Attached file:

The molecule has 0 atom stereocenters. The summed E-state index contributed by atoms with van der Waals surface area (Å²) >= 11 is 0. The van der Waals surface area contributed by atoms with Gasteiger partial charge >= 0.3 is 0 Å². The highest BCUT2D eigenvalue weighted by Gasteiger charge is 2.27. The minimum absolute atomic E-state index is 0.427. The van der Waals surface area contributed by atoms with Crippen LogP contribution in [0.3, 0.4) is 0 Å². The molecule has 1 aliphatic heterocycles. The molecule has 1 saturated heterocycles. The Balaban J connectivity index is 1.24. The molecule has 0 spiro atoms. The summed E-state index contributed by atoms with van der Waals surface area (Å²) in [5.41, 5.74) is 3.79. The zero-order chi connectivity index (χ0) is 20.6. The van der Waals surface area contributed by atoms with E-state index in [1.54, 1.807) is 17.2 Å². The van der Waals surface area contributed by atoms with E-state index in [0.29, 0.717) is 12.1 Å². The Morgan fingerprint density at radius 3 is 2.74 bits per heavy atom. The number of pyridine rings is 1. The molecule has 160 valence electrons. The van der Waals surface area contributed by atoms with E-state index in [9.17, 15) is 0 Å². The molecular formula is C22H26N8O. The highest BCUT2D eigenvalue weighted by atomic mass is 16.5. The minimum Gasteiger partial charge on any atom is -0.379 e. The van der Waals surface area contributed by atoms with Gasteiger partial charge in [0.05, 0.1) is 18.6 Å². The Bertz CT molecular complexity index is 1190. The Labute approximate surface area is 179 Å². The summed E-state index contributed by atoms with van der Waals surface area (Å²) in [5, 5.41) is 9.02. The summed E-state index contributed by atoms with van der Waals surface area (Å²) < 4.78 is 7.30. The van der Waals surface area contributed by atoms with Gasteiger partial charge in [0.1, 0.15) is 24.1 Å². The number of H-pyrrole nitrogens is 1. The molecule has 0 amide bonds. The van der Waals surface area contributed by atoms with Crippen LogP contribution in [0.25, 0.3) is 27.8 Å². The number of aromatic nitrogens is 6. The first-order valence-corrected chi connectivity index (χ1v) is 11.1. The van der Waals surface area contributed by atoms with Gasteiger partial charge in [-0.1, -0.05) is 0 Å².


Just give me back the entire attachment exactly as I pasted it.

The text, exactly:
The molecule has 0 atom stereocenters. The summed E-state index contributed by atoms with van der Waals surface area (Å²) >= 11 is 0. The van der Waals surface area contributed by atoms with Gasteiger partial charge >= 0.3 is 0 Å². The highest BCUT2D eigenvalue weighted by Gasteiger charge is 2.27. The minimum absolute atomic E-state index is 0.427. The van der Waals surface area contributed by atoms with Crippen LogP contribution in [0.3, 0.4) is 0 Å². The molecule has 1 aliphatic heterocycles. The molecule has 1 saturated heterocycles. The Balaban J connectivity index is 1.24. The molecule has 0 spiro atoms. The summed E-state index contributed by atoms with van der Waals surface area (Å²) in [5.41, 5.74) is 3.79. The zero-order chi connectivity index (χ0) is 20.6. The van der Waals surface area contributed by atoms with E-state index in [1.54, 1.807) is 17.2 Å². The van der Waals surface area contributed by atoms with E-state index in [0.29, 0.717) is 12.1 Å². The Morgan fingerprint density at radius 3 is 2.74 bits per heavy atom. The number of pyridine rings is 1. The molecule has 160 valence electrons. The van der Waals surface area contributed by atoms with E-state index in [9.17, 15) is 0 Å². The molecular formula is C22H26N8O. The highest BCUT2D eigenvalue weighted by atomic mass is 16.5. The minimum Gasteiger partial charge on any atom is -0.379 e. The van der Waals surface area contributed by atoms with Gasteiger partial charge in [0.05, 0.1) is 18.6 Å². The Bertz CT molecular complexity index is 1190. The Labute approximate surface area is 179 Å². The summed E-state index contributed by atoms with van der Waals surface area (Å²) in [5, 5.41) is 9.02. The summed E-state index contributed by atoms with van der Waals surface area (Å²) < 4.78 is 7.30. The van der Waals surface area contributed by atoms with Gasteiger partial charge in [0.1, 0.15) is 24.1 Å². The number of H-pyrrole nitrogens is 1. The molecule has 0 amide bonds. The van der Waals surface area contributed by atoms with Crippen LogP contribution in [0.25, 0.3) is 27.8 Å². The number of aromatic nitrogens is 6. The first-order valence-corrected chi connectivity index (χ1v) is 11.1. The van der Waals surface area contributed by atoms with Gasteiger partial charge in [-0.1, -0.05) is 0 Å².